How One of Nature's Fastest Cells can Vanish in the Blink of an Eye
The ciliate Spirostomum can shrink by up to 75% in a matter of milliseconds. Image ？ Maple Ferryman/Shutterstock
Researchers have caught up with one of the fastest movements in nature.
Able to contract faster than a racing car, Spirostomum's abilities could one day be copied to develop faster machines.
The secrets of a cell's vanishing act have finally been revealed.
A single-celled organism known as Spirostomum can shrink to just a quarter of its size in just five milliseconds, which is over 50 times faster than the blink of an eye. While its speed has long been known about, researchers have long wondered what mechanisms allow it to shrink so rapidly.
A new paper, published in the journal Science Advances, has revealed more about just how Spirostomum carries out its disappearing act. It reveals that the proteins which support its structure rapidly change shape, causing it to collapse like a spring until it can rebound.
Dr Alan Warren, a Scientific Associate at the Museum who co-authored the paper, says that this behaviour might help Spirostomum avoid being eaten.
'The contraction of Spirostomum is one of the fastest movements in nature and is similar to that in peritrich ciliates which is assumed to help this group to avoid predators,' Alan says.
'These ciliates contract so quickly that they effectively vanish much faster than the blink of an eye, before a predator would be able to lock onto them.'
Designs inspired by Spirostomum could help to develop faster and smaller machinery in the future.
The shrinking of Spirostomum also causes the organism to lose its worm-like shape. Main image ？ ExaVolt, licensed under CC BY-SA 4.0 via Wikimedia Commons and inset image ？ Zhang et al., licensed under CC BY-NC 4.0 via Science Advances
Spirostomum is a ciliate, a single-celled organism with tiny hairs known as cilia which give them their name. These cilia help ciliates to swim, feed and sense the many different places that these organisms can be found.
'Ciliates live in marine and freshwater environments, as well as in soils if they're moist enough,' Alan says. 'Some specialised ciliates have even co-evolved with ruminant animals such as cows, living in their digestive system.'
While the majority of ciliates are microscopic, often measuring between 0.02 – 0.2 millimetres long, Spirostomum is many times bigger, which makes it visible to the human eye. When fully elongated, it looks like a small worm, and measures from one to several millimetres long.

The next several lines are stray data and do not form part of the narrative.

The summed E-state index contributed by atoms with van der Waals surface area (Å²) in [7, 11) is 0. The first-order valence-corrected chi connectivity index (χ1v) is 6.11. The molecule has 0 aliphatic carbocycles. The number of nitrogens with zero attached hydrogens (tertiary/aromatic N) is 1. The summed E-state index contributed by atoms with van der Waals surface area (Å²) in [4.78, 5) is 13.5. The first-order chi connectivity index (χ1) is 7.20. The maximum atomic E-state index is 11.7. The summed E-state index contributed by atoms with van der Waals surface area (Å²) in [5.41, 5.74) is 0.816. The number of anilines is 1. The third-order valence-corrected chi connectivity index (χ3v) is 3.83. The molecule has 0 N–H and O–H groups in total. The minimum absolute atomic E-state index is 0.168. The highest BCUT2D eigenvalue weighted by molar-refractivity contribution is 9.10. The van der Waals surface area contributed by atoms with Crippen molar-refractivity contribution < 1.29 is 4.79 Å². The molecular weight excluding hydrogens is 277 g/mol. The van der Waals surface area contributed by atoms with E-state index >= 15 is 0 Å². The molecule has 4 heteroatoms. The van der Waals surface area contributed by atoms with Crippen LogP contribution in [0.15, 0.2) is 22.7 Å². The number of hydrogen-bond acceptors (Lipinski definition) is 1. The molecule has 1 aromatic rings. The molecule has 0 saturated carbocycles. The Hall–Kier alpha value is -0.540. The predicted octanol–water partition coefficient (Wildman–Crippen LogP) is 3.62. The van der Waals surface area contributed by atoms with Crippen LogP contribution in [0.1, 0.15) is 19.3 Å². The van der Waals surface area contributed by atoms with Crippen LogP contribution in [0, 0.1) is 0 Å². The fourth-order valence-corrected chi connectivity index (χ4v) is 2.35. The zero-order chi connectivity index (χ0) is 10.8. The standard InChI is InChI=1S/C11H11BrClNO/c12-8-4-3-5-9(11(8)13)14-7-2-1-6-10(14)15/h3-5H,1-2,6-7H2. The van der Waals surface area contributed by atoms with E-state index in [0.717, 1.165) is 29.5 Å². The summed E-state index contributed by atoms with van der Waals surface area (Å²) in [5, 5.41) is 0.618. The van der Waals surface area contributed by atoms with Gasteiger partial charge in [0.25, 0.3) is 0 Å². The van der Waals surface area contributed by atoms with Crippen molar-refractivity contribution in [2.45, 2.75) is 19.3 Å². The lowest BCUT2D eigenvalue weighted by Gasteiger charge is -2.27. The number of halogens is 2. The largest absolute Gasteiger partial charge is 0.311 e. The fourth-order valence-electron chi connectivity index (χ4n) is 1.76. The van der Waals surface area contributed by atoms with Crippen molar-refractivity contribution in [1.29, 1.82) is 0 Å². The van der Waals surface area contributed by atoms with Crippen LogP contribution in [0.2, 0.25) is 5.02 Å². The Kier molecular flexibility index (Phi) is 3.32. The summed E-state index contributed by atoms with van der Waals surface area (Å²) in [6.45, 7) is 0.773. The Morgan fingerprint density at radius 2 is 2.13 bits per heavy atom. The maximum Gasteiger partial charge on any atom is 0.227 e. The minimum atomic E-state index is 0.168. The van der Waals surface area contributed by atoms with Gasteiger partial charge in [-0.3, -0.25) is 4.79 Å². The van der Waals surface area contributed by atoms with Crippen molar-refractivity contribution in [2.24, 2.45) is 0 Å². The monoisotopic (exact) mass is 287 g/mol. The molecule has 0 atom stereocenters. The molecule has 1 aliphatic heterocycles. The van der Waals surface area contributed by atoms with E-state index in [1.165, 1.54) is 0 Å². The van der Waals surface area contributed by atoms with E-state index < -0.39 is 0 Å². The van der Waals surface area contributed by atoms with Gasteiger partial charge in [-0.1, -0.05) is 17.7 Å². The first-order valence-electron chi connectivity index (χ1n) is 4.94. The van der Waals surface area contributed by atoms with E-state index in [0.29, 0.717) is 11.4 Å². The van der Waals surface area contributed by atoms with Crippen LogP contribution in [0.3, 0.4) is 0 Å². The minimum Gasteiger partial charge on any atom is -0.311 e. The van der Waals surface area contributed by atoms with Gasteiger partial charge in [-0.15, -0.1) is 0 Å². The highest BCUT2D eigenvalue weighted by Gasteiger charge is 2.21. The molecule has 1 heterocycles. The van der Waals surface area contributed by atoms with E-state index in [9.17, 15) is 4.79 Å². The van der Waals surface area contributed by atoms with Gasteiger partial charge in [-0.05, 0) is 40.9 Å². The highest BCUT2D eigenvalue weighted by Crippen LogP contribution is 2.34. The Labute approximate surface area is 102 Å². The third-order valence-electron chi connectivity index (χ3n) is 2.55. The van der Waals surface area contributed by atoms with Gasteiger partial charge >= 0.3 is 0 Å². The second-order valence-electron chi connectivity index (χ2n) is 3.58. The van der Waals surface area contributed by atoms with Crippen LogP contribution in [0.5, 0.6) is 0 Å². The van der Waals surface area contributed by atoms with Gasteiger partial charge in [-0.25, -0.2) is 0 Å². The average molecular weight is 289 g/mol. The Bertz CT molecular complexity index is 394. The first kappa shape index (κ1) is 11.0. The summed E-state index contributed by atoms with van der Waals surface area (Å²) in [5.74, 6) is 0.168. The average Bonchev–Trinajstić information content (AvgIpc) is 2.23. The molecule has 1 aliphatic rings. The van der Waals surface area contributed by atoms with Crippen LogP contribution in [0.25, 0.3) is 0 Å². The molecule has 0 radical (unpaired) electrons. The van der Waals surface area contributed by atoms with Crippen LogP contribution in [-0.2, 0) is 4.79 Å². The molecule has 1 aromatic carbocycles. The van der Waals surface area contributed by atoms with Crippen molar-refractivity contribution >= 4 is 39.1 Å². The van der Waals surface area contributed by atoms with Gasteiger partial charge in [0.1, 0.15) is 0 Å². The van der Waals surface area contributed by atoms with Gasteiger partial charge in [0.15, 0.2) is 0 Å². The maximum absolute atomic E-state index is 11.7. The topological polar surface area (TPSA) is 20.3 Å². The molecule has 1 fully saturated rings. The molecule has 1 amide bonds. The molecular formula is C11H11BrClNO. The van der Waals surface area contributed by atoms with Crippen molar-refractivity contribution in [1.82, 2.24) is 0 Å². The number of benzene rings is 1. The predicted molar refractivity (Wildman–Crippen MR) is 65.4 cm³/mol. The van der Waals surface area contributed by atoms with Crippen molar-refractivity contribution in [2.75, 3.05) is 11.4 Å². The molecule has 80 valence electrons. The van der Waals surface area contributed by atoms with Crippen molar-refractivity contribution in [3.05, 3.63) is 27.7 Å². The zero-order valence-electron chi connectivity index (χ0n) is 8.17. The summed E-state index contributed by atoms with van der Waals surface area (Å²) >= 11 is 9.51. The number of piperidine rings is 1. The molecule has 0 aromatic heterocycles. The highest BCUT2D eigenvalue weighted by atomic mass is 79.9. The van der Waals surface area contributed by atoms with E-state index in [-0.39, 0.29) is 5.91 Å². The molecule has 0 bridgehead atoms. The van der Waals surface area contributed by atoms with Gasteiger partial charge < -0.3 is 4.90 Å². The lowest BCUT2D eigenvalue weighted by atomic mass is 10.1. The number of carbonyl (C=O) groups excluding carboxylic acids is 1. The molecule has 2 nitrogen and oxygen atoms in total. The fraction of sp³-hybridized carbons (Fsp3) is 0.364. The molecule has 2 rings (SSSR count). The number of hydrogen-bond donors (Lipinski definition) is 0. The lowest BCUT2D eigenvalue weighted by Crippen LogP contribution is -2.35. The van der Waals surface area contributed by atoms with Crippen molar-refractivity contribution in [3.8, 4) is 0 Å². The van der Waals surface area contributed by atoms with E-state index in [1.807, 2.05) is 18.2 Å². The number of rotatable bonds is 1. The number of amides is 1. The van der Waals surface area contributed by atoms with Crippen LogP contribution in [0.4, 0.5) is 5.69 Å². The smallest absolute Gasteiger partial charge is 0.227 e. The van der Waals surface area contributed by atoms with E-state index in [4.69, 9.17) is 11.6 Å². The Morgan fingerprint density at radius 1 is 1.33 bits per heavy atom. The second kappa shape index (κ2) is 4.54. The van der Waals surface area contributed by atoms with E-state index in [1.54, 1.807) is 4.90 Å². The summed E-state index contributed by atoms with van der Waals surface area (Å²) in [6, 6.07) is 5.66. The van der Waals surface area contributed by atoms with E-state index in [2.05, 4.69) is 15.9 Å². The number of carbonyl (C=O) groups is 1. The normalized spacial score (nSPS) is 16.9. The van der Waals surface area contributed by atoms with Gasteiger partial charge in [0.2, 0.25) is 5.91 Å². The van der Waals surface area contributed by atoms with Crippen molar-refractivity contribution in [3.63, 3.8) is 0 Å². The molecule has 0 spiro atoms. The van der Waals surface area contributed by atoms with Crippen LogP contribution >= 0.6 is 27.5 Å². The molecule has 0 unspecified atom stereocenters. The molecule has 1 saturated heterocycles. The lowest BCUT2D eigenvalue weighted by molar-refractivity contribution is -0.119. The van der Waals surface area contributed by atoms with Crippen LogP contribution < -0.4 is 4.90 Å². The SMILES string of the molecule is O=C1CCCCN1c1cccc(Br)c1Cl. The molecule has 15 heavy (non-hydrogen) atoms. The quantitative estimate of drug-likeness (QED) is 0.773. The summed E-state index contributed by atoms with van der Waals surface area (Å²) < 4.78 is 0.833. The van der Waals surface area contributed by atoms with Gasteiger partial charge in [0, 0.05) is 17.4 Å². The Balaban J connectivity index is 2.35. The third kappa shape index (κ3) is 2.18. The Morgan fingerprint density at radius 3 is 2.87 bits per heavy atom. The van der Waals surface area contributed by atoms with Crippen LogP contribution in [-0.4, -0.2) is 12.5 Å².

When Spirostomum shrinks, however, it can be only a quarter of a millimetre or less. As the average human eye can only see anything larger than a tenth of a millimetre, this means it can seemingly disappear in an instant.
Though its shrinking speed isn't that high overall, what matters is Spirostomum's acceleration. Contracting at the equivalent of 140 metres per second squared, the cell shrinks faster than a cheetah can dash to its top speed.
While other organisms have body parts which accelerate faster, such as the sting of a jellyfish or the launch of pollen from a flower, this can only happen once. After taking a short period to recharge, Spirostomum can shrink again and again.
Each bout of contraction pushes fluid out of the body, causing changes to the flow of water in the nearby area. This can trigger nearby Spirostomum cells to contract, allowing disparate individuals to act as one.
A Nature paper, published in 2019, suggests that this could help to increase the circulation of nutrients in the local area, or even spread toxins to defend against predators.
The shrinking ability of another ciliate, Vorticella, has been known about for over 300 years. Image ？ Rattiya Thongdumhyu/Shutterstock
While knowledge of Spirostomum's shrinking has been increasing over time, the proteins which allow it to do so have remained elusive.
Some existing research has suggested that its method of contraction is similar to certain ciliates which have proteins known as spasmins that allow them to shrink rapidly.
These are not enough to power this contraction on their own, however, and so researchers have been looking for other molecules which bind to spasmins to make up the shortfall.
To try and discover them, a research team led by Dr. Wei Miao at the Institute of Hydrobiology, Chinese Academy of Sciences working in collaboration with Alan sequenced Spirostomum's genome and identified two proteins they called Giant Spasmin Binding Proteins (GSBP1 and GSBP2), as well as two spasmins.
Closer examinations of the proteins revealed they had all the necessary structures to work as part of the mesh-like structure that lies beneath Spirostomum's cell membrane which is thought to allow it to shrink.
To trigger shrinking, calcium ions are released and bind to the spasmins, which alongside the GSBPs cause the mesh's shape to change. Once Spirostomum has shrunk, the calcium is pumped away, allowing the elastic parts of the cell's structure to spring the ciliate back into shape.
The ciliate's ability to spring back has caught the interest of researchers hoping to artificially imitate it, as part of a field known as biomimetics. Ultrafast switches and microscopic motors could be among the technologies inspired by the structure of Spirostomum and other ciliates.